How does racism affect Troy in Fences?

2 Answers

accessteacher's profile pic

accessteacher | High School Teacher | (Level 3) Distinguished Educator

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One way of responding to this excellent question is to consider the way in which fences operate in this provocative play. Clearly, racism is one fence that encloses black characters such as Troy and prevent them from achieving their dreams and hopes. The opening of the play gives us an excellent example of this, as Troy is telling Bono about how he has complained about how it is only white men that can drive the truck for garbage collection, and it is the blacks, like him, who actually have to handle the garbage:

I went to Mr. Rand and asked him, "Why? Why you got the white mens driving and the coloured lifting?" Told him, "what's the matter, don't I count? You think only white fellows got sense enough to drive a truck. That ain't no proper job! Hell, anybody can drive a truck. How come you got all whites driving and the coloured lifting?"

As the play progresses, we see that this is just one way in which racism represents a fence that fences in characters such as Troy and prevents them from achieving their dreams and goals. What is interesting though, is the way that Troy responds to the way that he has been fenced in by wanting to similarly fence in his son and prevent him from trying to acheive his goals and follow his dreams and become a footballer.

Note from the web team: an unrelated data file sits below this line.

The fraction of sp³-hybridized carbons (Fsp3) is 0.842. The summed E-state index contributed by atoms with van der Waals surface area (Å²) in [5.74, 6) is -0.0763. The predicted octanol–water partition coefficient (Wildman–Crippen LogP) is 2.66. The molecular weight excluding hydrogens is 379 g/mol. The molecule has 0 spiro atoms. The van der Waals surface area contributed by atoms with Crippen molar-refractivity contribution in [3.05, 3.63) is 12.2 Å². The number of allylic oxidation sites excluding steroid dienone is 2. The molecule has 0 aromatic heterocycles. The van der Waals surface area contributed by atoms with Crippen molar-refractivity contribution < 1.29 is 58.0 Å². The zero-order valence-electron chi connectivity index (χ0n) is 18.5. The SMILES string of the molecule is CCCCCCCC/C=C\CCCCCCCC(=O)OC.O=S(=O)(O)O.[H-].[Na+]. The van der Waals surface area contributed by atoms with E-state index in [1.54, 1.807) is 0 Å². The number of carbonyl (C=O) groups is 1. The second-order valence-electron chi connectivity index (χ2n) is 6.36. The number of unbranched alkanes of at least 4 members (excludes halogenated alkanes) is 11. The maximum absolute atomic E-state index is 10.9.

jameadows's profile pic

jameadows | High School Teacher | (Level 1) Educator Emeritus

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Troy feels that he was kept out of the professional baseball leagues because he is African American. He says that he had a higher batting average and more home runs than white men who played for the Yankees, and he claims that he saw the daughter of Josh Gibson (a player for the Negro Leagues) "walking around with raggedy shoes on her feet." Troy is opposed to letting his son, Cory, play college football because he thinks "the white man ain't gonna let him go nowhere with that football." While Rose and Bono tell Troy that times have changed since he was young, Troy still thinks that racism will make it impossible for his son to be accepted as an athlete. He tells Cory and his other son, Lyons (who wants to be a jazz musician), to find a useful job, as that's the only kind of work an African-American man can get.

Troy has also filed a complaint because all of the men who drive garbage trucks are white, and all of the African-American men where he works are lifting the garbage into the trucks. In the end, though, Troy doesn't enjoy driving. He says he misses the companionship of working with other men in the back of the truck, and he's driving by himself to pick up garbage in white people's neighborhoods. Troy feels, though, that he can't hope for more than just being responsible to his family and that dreams—such as playing professional sports or being a musician—are out of the question for him and his family.

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